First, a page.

Before the discovery, the only method of removing a gene's influence from a population of cells involved a laborious and time-consuming series of experiments with no guarantee of success. It was virtually impossible to "knock-out" even a small fraction of genetic suspects in a particular pathway. Now researchers around the world are using RNAi techniques to quickly and randomly silence one gene at a time in swaths of cells. By plucking out those that act abnormally with regard to the pathway in question, they are able to identify even previously unknown genes involved in the pathway.
The technique has also shown remarkable clinical promise. RNAi-based treatments are being tested in many animal models of disease—high cholesterol, HIV, cancer and hepatitis, among others—and clinical trials have been launched in humans with specific types of macular degeneration and pneumonia. The potential applications of the research are vast.
Despite some intriguing hints that RNA was more than just an assembly manual for proteins, much of this process remained a mystery until Fire and Mello published their findings in the nematode C. elegans, a tiny worm about the width of a No. 2 pencil lead. But Fire emphasizes that much of the preliminary legwork had already been done by other plant and animal researchers.
"We came into a field where a lot was already known," said Fire. "It was a complex jigsaw puzzle, and we were able to contribute one piece. Fortunately for us it was a very nice piece, but it would be really disingenuous to say we did the whole puzzle."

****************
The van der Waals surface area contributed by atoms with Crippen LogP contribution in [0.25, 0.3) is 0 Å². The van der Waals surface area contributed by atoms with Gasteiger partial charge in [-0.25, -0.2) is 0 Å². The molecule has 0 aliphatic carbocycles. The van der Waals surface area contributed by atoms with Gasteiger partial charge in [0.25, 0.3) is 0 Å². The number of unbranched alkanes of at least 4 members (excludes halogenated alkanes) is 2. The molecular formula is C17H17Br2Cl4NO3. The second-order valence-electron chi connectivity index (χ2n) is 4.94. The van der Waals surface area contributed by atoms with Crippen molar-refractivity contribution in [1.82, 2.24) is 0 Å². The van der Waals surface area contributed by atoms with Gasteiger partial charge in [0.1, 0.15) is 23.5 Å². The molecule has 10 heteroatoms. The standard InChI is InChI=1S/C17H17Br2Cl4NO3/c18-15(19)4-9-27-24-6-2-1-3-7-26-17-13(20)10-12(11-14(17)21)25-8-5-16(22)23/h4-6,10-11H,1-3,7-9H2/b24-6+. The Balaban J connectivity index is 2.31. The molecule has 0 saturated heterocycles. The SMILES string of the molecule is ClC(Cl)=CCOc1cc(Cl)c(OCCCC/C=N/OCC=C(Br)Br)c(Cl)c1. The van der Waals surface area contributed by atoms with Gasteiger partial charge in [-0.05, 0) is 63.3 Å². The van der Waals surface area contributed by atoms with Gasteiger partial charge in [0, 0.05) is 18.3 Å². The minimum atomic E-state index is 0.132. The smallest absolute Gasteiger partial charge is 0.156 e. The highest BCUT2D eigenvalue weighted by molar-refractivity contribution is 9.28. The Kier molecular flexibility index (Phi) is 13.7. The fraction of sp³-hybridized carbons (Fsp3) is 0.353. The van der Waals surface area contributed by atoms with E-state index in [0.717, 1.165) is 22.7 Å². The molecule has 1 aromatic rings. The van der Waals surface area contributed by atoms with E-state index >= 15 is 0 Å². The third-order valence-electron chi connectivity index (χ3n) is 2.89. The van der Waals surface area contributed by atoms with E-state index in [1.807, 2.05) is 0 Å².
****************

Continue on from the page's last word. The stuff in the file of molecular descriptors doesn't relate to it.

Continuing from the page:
Such demurring is standard for Fire; colleagues often describe him as remarkably modest. Monday, Fire lived up to that reputation. After reluctantly agreeing to participate in numerous media interviews and press conferences, he made sure to credit "insightful and dedicated colleagues and students" with whom he has worked and "whose ideas and efforts are very much the subject of the prize." And he noted that scientists have a responsibility to society at large. "All of us in science look forward to sharing with the public both the responsibilities and opportunities that arise as we understand more about the human body," he said.
Fire added, "For me personally, the occasion of such an award is an opportunity to thank the many patient teachers and mentors who have opened doors to science and research, and especially my family, who have made everything possible.
"This day is a wonderful chance to acknowledge that science is a group effort," Fire continued. "The advances cited in the Nobel award grew from original scientific inquiry from numerous research groups throughout the world." He also thanked the National Institute of General Medical Sciences for providing the grants that made the research possible and continues to support both scientists.
Others were just a little more effervescent. "My wife and I have known him for 20 years, and we were jumping and hooting and hollering when we found out," said Schwartz, who is also the director of the Genomic Sciences Training Program at Madison's Laboratory for Molecular and Computational Genomics. "I spoke to him a couple of weeks ago and told him he was going to win the prize. With his typical understated personality, he said 'Let's talk about something else.'" In fact, Fire is so unassuming that he first suspected his early morning phone call was a prank by his old friend.